Programs & Services
With all of our programs, safety is an important goal. We work with families to develop safety plans to keep their children safe. We also work with children to help them learn to keep themselves safe. In addition, we focus on healing and on reducing trauma symptoms.
Child Sexual Abuse
Young girls who are sexually abused are 3 times more likely than girls who are not abused to develop drug or alcohol abuse problems or psychiatric disorders in adulthood.
It's important to get help. Unfortunately, many children never tell and recognizing the signs or symptoms of sexual abuse can be difficult if not impossible since some children show no signs at all and others show signs that are non-specific and could indicate a number of other problems.
If a child does disclose, how a parent, school teacher, counselor, or other adult responds is extremely important and can make a big difference in a child's recovery and long-term outcome.
Why Children Don't Tell
There are many reasons that children often do not tell that they are being sexually abused. These include:
- Often younger children do not have the words to express what has happened to them. Sometimes this is a matter of they do not have the words to name their own body parts. Other times, they may not have any words for the actions they have experienced.
- Younger children may not be aware that what they have experienced is wrong.
- Abusers may threaten the child or threaten people that the child loves. An abuser might say something like "if you tell anyone, I'll kill your little sister."
- Children may care about their abusers, especially since the majority of abusers are known to the child.
- Children may not wish to get their abusers in trouble or may not wish to upset their parents.
- A child may feel responsible for the abuse he or she has suffered for a number of different reasons. Abusers are almost always very manipulative people. They may convince a child that the child has participated willingly or they may have given the child special gifts, favors, or attention that the child feels guilty about having accepted.
- An abuser may have engaged in a process of gradual desentization or "grooming" in which a child's defenses are worn down. This can increase a child's sense of guilt about participation.
- Often when children do tell, they tell only part of the story to test an adult's reaction or to work up their courage to tell the whole story.
- The child may believe that no one will believe them.
- The child may be depressed as a result of the abuse.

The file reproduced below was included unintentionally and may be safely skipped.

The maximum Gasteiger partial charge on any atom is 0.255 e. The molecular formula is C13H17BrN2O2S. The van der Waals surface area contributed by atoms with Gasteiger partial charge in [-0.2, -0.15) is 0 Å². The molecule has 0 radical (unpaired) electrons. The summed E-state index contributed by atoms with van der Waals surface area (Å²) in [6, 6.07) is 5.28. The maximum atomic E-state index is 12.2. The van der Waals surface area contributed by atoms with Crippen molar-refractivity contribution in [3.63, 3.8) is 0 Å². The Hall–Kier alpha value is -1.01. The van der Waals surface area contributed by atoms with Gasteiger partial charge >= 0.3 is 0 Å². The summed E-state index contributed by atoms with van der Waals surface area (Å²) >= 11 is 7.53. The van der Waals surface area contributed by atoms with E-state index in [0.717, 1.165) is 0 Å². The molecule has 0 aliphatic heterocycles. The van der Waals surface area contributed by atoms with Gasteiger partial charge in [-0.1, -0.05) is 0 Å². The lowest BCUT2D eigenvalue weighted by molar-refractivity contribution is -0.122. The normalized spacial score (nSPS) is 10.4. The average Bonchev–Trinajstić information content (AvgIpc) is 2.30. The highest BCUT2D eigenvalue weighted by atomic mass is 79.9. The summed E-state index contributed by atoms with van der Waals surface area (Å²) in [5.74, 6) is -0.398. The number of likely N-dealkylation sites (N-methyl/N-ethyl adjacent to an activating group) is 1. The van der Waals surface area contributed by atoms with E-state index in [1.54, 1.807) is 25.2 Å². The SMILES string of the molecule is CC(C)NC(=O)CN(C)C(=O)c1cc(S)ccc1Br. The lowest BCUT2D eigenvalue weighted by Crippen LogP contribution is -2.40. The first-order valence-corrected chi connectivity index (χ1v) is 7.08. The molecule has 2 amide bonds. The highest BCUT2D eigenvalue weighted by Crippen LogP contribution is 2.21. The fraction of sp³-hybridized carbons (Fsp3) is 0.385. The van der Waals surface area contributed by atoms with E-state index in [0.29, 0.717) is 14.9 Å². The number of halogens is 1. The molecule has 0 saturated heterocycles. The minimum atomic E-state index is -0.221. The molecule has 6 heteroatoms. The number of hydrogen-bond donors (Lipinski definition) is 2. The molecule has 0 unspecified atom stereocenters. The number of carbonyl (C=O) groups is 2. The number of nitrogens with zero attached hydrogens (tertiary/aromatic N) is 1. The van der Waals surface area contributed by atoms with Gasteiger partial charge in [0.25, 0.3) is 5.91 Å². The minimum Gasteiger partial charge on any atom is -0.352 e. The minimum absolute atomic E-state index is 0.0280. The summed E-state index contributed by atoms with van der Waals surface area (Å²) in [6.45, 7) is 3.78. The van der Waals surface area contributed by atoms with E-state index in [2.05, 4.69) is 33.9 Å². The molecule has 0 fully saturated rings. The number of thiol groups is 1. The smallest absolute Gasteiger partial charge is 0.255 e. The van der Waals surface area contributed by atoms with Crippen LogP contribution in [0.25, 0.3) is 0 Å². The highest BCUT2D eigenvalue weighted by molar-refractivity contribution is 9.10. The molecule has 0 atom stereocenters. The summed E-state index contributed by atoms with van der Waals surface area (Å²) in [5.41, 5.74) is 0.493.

- The child may have "learned helplessness" from the abuse.
- The child may be obeying the directions of the abuser, especially if the child has been taught to follow the directions of adults.
- The child may lack the maturity to know how to handle the situation.
Possible Signs of Child Sexual Abuse
Many children who have been sexually abused exhibit no signs or symptoms at all! Many of the symptoms of child sexual abuse such as depression, sleep problems, or anxiety are also symptoms of many other possible problems. The lists below are not exhaustive. Some children may experience unusual symptoms. The symptoms below are simply some of the most common.
Behavioral Signs of Possible Sexual Abuse
- Sleep problems
- Bed wetting (in children who previously did not have a problem with bed wetting)
- Academic failure
- Unusual interest with sex
- Feeling their body is dirty
- Attachment disorder
- Unusual aggression
- Avoidance of some places or adults
- Attempts to be unattractive
- Children who are overly compliant, over-achieving
Behavioral Signs of Possible Online Sexual Exploitation:
- Hiding CD's or other electronic storage devices.
- Spending time online late at night
- Child quickly closes or changes the computer screen when an adult walks in the door
- Unusual credit card charges for "web sites"
Physical Signs of Possible Sexual Abuse
- Torn or stain underwear
- Pain on urination
- Pain or itching in genital area
- Is pregnant or has a sexually transmitted disease
- Swelling or redness in genital or rectal area
- Posession of unexplained gifts or money
- Signs of intoxication after spending time with an adult
If you or Someone You Know Needs Help
If you believe a child is in immediate danger, please call 911. You can also make a report of suspected child abuse by calling the office of your local Department of Family and Children's Services (DFCS) or by calling the prevent child abuse hotline, toll-free: 1-800-CHILDREN (1-800-244-5373).
To Receive Help From Our Services
To receive help from one of our program services, simply call 770.532.6530 or fax a referral form to 770.532.7111.
All referrals should be sent to the Gainesville office. You can fax referrals to 770.532.7111.
You can also complete a referral form online by going to the yellow tab at the top of this page and clicking Referrals. Select the program and complete the form. Within 3 to 5 business days, someone will reach out to you to set up an intake appointment. Operation hours are Monday through Thursday from 9 a.m. to 7 p.m.
If you cannot fax the form or complete it online, you may call in a referral: 770.532.6530 x 1011.
*If you call to make a referral, you may have to leave a message and wait for a call back message from an intake specialist. When you receive a return call from the intake specialist, you will be asked for a detailed history so we can best serve you.*